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Spyglass Cambridge - Technical Reference

Formal Public Identifier RoadTrip

    <!DOCTYPE html PUBLIC "-//IETF//DTD HTML 2.0 Strict//EN">

The poor, maligned DOCTYPE declaration. Simply trying to do its job and people seem to have such a time with it:

>What's complicated is all the "-//xxx/" stuff inside the DOCTYPE tag?
>Mere mortals cannot guess what is valid in there, and thus the safest
>things is to leave it out completely. The suggested thing to put there
>has changed so many times over the years and months that it is impossible
>for anyone to know for sure what to put. Who assigns that stuff anyway?
>Does IANA decide? W3C/ERB? You? Me? Captain Kangaroo? Who knows? Not I.

Well, I never thought about myself as more than mere mortal. Hmmm. Maybe I should think about this...

...on closer examination, I'm not any smarter than the average monkey (and no hair on my back). This is not exactly rocket science. It's the label for the Document Type Definition (DTD) to which (theoretically) the document conforms. It's a required part of every HTML document (see the HTML specification, IETF RFC 1866). It's not just "for SGML"; it's what makes your document HTML. If you leave it out you no longer have an HTML document, you have a text document with some HTML tags in it.

Each piece of public text (such as a DTD) has a unique label called a Formal Public Identifier (FPI). The label for a particular DTD doesn't change one iota once it is published. In fact, that's the whole point. If the text changes, there should be a new, unique FPI assigned to it.

Rev' up your engines, we're going on an FPI road trip!

NOTE: The FPI's double solidus (forward slash) are field delimiters.

              1    2       3   4    5   6                7
    <!DOCTYPE HTML PUBLIC "-//IETF//DTD HTML 2.0 Strict//EN" >
1. "HTML"
The SGML document type being declared: ...
This means the following literal is a formal public identifier. Using SYSTEM here would mean the following literal was a system identifier (like a pathname, or even a URL on systems that support it (like SP)).
3. "-"
A minus sign means an unregistered organization. ISO, registered (+) or unregistered (-) are possibles here. IETF for whatever reason isn't registered.
4. "IETF"
This is the unique owner identifier or ownerID. This is the party responsible for creation/maintainance of the object/document/etc. If the DTD comes from IETF, W3C, etc. you'll see their ownerID here.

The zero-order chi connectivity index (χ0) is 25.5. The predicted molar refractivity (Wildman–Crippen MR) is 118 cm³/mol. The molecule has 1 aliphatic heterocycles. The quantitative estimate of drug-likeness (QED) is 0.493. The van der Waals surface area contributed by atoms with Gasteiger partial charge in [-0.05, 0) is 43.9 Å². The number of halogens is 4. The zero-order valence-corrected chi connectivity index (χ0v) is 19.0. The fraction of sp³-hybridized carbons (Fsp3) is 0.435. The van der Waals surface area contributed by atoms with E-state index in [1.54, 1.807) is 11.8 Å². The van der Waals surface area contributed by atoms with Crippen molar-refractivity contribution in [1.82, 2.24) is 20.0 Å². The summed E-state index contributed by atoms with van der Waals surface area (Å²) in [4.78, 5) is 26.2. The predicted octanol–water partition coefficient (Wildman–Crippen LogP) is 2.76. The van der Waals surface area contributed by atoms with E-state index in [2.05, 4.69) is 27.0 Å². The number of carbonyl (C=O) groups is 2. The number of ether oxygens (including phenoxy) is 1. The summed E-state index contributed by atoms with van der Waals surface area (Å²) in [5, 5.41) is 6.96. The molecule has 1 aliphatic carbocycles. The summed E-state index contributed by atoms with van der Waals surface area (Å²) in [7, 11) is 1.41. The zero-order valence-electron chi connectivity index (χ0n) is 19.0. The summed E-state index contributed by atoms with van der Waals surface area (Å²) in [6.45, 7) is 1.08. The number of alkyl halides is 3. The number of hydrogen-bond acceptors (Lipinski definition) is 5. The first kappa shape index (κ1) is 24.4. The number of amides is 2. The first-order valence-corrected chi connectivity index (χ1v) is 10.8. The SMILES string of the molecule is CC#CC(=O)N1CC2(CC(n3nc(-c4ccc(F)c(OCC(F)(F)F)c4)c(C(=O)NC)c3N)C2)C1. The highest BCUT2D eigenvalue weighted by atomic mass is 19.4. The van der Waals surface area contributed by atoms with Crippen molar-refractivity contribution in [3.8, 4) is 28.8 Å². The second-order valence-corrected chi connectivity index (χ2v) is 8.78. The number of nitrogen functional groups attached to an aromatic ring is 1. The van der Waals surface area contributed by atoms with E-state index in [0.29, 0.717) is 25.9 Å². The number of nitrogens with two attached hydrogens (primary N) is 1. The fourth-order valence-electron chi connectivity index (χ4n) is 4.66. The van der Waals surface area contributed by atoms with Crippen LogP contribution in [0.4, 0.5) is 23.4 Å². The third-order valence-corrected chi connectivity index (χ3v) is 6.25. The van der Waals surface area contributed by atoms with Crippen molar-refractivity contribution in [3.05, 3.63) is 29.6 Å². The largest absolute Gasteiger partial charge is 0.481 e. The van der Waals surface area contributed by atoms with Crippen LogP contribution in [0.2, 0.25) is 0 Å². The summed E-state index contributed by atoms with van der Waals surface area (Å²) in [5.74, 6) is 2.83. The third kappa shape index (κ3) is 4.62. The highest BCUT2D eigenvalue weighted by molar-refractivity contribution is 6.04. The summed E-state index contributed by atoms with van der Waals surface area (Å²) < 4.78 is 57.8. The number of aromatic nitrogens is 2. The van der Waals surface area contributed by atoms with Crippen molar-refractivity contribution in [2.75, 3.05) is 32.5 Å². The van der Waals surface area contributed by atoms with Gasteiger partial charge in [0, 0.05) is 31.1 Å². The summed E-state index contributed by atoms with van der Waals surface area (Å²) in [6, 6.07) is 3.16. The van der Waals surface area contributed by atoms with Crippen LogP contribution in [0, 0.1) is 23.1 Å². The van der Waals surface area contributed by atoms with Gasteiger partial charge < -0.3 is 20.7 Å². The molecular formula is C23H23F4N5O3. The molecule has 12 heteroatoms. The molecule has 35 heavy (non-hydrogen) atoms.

5. "DTD"
This describes the type of object, called a Public Text Class. It might be a DTD, a file full of entity declarations, a text document, etc. There's a bunch of possibilities; DTDs always get a "DTD" (what else?)
6. "HTML 2.0 Strict"
This is the Public Text Description, which describes the public text. Each piece of public text within the domain of its ownerID must have a unique public text description. Here you'll find the object's name, plus flavors such as version numbers, "strict", etc.
7. "EN"
This is called Public Text Language, describing the natural language in which the public text is written. This is the two, uppercase-only characters from ISO 639. In this case it is "EN" (English).

Any HTML book worth reading (and *any* SGML book) will discuss this stuff in detail. Martin Bryan's "Author's Guide to SGML" [BRYAN] is good if you're not looking to spend too much money. If you want to fork out US$100, get Goldfarb's "SGML Handbook" [GOLD90] and begin your intense meditation on words from the prophet hisself.


"10.3 Comment Declaration" (pp.390-1), Goldfarb, Charles F., "The SGML Handbook", Yuri Rubinsky, Ed., Oxford University Press, 1990.
"SGML: An Author's Guide to the Standard Generalized Markup Language", Bryan, Martin, Addison Wesley Publishing Company, 1988.

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